Northern Ireland (Irish: Tuaisceart Éireann [ˈt̪ˠuəʃcəɾˠt̪ˠ ˈeːɾʲən̪ˠ] (listen); Ulster-Scots: Norlin Airlann) is a part of the United Kingdom, situated in the north-east of the island of Ireland, that is variously described as a country, province or region. Northern Ireland shares an open border to the south and west with the Republic of Ireland. In 2021, its population was 1,903,100, making up about 27% of Ireland's population and about 3% of the UK's population. The Northern Ireland Assembly, established by the Northern Ireland Act 1998, holds responsibility for a range of devolved policy matters, while other areas are reserved for the UK Government. The government of Northern Ireland cooperates with the government of the Republic of Ireland in several areas agreed under the terms of the Belfast Agreement. The Republic of Ireland also has a consultative role on non-devolved governmental matters through the British-Irish Governmental Conference (BIIG).
and largest city
|Regional and minority languages||Ulster Scots|
|Ethnic groups |
|Government||Consociational devolved legislature within unitary constitutional monarchy|
|Parliament of the United Kingdom|
|• Secretary of State||Chris Heaton-Harris|
|• House of Commons||18 MPs (of 650)|
|Legislature||Northern Ireland Assembly|
|3 May 1921|
|18 July 1973|
|17 July 1974|
|19 November 1998|
|14,130 km2 (5,460 sq mi)|
• 2021 census
|135/km2 (349.6/sq mi)|
|• Total||£43.664 billion|
|• Per capita||£23,035|
|Currency||Pound sterling (GBP; £)|
|Time zone||UTC (Greenwich Mean Time)|
• Summer (DST)
|UTC+1 (British Summer Time)|
|Date format||dd/mm/yyyy (AD)|
|ISO 3166 code||GB-NIR|
Northern Ireland was created in May 1921, when Ireland was partitioned by the Government of Ireland Act 1920, creating a devolved government for the six northeastern counties. As was intended[by whom?], Northern Ireland had a unionist majority, who wanted to remain in the United Kingdom; they were generally the Protestant descendants of colonists from Britain. Meanwhile, the majority in Southern Ireland (which became the Irish Free State in 1922), and a significant minority in Northern Ireland, were Irish nationalists (generally Catholics) who wanted a united independent Ireland. Today, the former generally see themselves as British and the latter generally see themselves as Irish, while a Northern Irish or Ulster identity is claimed by a significant minority from all backgrounds.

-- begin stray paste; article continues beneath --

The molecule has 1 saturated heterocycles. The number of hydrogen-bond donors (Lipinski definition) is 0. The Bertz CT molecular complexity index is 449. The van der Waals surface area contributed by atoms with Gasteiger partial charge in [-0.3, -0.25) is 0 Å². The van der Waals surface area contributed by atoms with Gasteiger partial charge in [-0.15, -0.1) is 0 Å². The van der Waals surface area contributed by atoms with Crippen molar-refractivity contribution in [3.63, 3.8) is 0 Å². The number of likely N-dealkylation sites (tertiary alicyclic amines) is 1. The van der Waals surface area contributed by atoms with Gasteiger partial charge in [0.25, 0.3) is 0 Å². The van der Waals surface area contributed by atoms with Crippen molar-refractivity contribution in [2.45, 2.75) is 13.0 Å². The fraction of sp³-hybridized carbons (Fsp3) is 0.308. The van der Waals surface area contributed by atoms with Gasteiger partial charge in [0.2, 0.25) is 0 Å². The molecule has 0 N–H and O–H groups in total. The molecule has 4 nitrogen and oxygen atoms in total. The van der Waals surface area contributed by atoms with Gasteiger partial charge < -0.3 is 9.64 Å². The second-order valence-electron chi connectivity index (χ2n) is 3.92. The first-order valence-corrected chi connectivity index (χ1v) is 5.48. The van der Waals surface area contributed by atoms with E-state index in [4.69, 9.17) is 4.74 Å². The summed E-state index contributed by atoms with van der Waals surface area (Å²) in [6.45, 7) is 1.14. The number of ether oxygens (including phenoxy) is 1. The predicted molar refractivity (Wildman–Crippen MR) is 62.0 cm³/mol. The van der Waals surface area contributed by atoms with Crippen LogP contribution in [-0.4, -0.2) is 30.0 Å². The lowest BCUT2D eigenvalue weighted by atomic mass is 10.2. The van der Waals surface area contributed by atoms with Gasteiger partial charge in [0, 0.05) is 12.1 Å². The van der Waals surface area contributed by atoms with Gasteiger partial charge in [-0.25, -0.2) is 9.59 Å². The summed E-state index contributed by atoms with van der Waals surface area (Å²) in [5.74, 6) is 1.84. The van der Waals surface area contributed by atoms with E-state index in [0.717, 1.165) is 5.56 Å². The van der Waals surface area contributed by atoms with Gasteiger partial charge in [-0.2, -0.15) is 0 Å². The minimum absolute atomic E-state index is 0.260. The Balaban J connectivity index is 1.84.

The creation of Northern Ireland was accompanied by violence both in defence of and against partition. During the conflict of 1920–22, the capital Belfast saw major communal violence, mainly between Protestant unionist and Catholic nationalist civilians. More than 500 were killed and more than 10,000 became refugees, mostly Catholics. For the next fifty years, Northern Ireland had an unbroken series of Unionist Party governments. There was informal mutual segregation by both communities, and the Unionist governments were accused of discrimination against the Irish nationalist and Catholic minority. In the late 1960s, a campaign to end discrimination against Catholics and nationalists was opposed by loyalists, who saw it as a republican front. This unrest sparked the Troubles, a thirty-year conflict involving republican and loyalist paramilitaries and state forces, which claimed over 3,500 lives and injured 50,000 others. The 1998 Good Friday Agreement was a major step in the peace process, including paramilitary disarmament and security normalisation, although sectarianism and segregation remain major social problems, and sporadic violence has continued.
The economy of Northern Ireland was the most industrialised in Ireland at the time of partition, but soon began to decline, a decline exacerbated by the political and social turmoil of the Troubles. Its economy has grown significantly since the late 1990s. The initial growth came from the "peace dividend" and increased trade with the Republic of Ireland, continuing with a significant increase in tourism, investment, and business from around the world. Unemployment in Northern Ireland peaked at 17.2% in 1986, but dropped back down to below 10% in the 2010s, similar to the rate of the rest of the UK.
Cultural links between Northern Ireland, the rest of Ireland, and the rest of the UK are complex, with Northern Ireland sharing both the culture of Ireland and the culture of the United Kingdom. In many sports, Ireland fields a single team, with the Northern Ireland national football team being an exception to this. Northern Ireland competes separately at the Commonwealth Games, and people from Northern Ireland may compete for either Great Britain or Ireland at the Olympic Games.